Did you know that March is a Brain Awareness Month? In honor of this, let’s look at the connection between the brain and the ear. It is a partnership that is often overlooked, but something that has been researched for years.

Hearing essentially occurs in the brain. Think of the ear as a vehicle for getting sound to the brain. Dig back into your memory of high school science class and you might remember that there are three main parts of the ear: the outer ear, the middle ear, and the inner ear.

  • The outer ear collects sound and transfers it down the ear canal to the eardrum which then vibrates.
  • The middle ear starts at the eardrum. When it vibrates, it moves tiny bones which transfer the sound farther into the ear. By the way, these are smallest bones in your body.
  • The inner ear contains tiny hair cells surrounded by fluid. When bones of the middle ear vibrate, it causes the inner ear fluid to move, which makes the hair cells wave just like beach grass moves with the ocean tides. This waving motion causes electrical impulses which transmit information to the brain.

Hearing & the Brain

So, what happens when all this sound arrives at the brain? It gets collected, sorted, separated, compared, and prioritized. Picture yourself at a party where the noise level is high. Think about how hard you work to focus on the person with whom you are speaking while at the same time trying to ignore what’s happening in the background. That’s your brain at work. This is difficult for people with normal hearing.  Having hearing loss makes it that much worse.

With hearing loss, the brain is not getting the sound stimulation it needs. There’s clear evidence that untreated hearing loss increases the risk for developing dementia and Alzheimer’s. At a basic level, untreated hearing loss can lead to isolation and depression, and even loss of job opportunities and earning potential.

So, keep your brain healthy by being mentally active. Follow these few steps:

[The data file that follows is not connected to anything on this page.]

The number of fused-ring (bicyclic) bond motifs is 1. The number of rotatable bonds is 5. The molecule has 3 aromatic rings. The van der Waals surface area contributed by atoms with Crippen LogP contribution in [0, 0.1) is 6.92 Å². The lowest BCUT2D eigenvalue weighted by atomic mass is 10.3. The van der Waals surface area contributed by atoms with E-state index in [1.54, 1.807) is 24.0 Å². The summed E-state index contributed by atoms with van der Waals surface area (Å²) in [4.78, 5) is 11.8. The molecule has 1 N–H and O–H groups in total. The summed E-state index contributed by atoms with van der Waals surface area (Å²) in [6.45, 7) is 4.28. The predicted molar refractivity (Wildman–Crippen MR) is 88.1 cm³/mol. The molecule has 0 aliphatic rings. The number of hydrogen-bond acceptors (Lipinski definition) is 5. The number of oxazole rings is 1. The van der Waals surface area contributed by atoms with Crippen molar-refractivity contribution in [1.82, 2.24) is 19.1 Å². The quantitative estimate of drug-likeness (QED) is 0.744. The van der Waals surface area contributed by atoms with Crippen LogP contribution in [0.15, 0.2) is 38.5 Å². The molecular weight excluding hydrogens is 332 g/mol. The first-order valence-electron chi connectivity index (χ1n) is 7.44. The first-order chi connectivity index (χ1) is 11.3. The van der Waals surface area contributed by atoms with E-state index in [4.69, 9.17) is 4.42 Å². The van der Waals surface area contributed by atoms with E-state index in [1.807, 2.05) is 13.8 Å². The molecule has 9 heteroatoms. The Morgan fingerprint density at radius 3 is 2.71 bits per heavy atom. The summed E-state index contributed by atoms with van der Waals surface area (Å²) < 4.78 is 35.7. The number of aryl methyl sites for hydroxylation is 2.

• If you have to yell to be heard over a noise, it is loud enough to do damage to your ears over time. Limit your exposure to these sounds and use hearing protection in these situations. This level of noise can be found in all kinds of daily activities, such as working with power tools, mowing your lawn, or attending your favorite team’s playoff game.
  • If you have been exposed to loud noises for a few hours, make sure to give your ears a rest over the next 12-24 hours.  Every part of our body needs a rest from overuse. Our ears are no different.
  • Follow the “60:60 Rule.” To safely enjoy music from your MP3 player, listen at 60 percent of the maximum volume for no more than 60 minutes a day. If your MP3 player has a ‘smart volume’  feature, use it.
  • Get a baseline hearing evaluation by an audiologist. The evaluation, at its most basic level, will start with the audiologist looking in your ears to assess their general condition. Then, you will be asked to listen to varying pitches and volumes of sound. The softest sounds you can hear will be graphed on an audiogram which shows the quality of your hearing. The audiologist will provide you with an explanation of the results, the effects on lifestyle, and possible solutions. If necessary, the audiologist will coordinate a visit with an Ear, Nose and Throat doctor.

With these few steps, you can start on the path to maximizing that essential partnership between your ears and your brain.

Deborah Rooney, MS, CCCA, is the Clinical Lead Audiologist of Audiology Services at The University of Vermont Medical Center. She oversees the Universal Newborn Hearing Screening program, which starts the process of evaluating for hearing loss at birth.

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